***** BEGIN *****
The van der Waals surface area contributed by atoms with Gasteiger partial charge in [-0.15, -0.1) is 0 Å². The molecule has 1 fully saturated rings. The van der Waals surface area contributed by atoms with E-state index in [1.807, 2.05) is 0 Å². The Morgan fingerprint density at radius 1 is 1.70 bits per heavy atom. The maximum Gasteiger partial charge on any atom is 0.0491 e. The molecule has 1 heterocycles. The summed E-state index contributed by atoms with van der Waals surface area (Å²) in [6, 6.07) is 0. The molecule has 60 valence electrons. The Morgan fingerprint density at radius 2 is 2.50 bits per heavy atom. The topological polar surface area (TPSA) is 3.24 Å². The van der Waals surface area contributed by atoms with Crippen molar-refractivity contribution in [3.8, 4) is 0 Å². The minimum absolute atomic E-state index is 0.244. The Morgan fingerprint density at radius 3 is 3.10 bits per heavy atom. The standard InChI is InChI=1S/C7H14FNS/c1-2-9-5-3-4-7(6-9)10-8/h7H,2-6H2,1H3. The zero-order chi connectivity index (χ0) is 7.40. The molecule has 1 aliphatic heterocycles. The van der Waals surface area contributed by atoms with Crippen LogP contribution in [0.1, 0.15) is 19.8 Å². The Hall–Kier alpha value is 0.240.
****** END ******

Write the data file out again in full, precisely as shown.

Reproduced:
The van der Waals surface area contributed by atoms with Gasteiger partial charge in [-0.15, -0.1) is 0 Å². The molecule has 1 fully saturated rings. The van der Waals surface area contributed by atoms with E-state index in [1.807, 2.05) is 0 Å². The Morgan fingerprint density at radius 1 is 1.70 bits per heavy atom. The maximum Gasteiger partial charge on any atom is 0.0491 e. The molecule has 1 heterocycles. The summed E-state index contributed by atoms with van der Waals surface area (Å²) in [6, 6.07) is 0. The molecule has 60 valence electrons. The Morgan fingerprint density at radius 2 is 2.50 bits per heavy atom. The topological polar surface area (TPSA) is 3.24 Å². The van der Waals surface area contributed by atoms with Crippen molar-refractivity contribution in [3.8, 4) is 0 Å². The minimum absolute atomic E-state index is 0.244. The Morgan fingerprint density at radius 3 is 3.10 bits per heavy atom. The standard InChI is InChI=1S/C7H14FNS/c1-2-9-5-3-4-7(6-9)10-8/h7H,2-6H2,1H3. The zero-order chi connectivity index (χ0) is 7.40. The molecule has 1 aliphatic heterocycles. The van der Waals surface area contributed by atoms with Crippen LogP contribution in [0.1, 0.15) is 19.8 Å². The Hall–Kier alpha value is 0.240.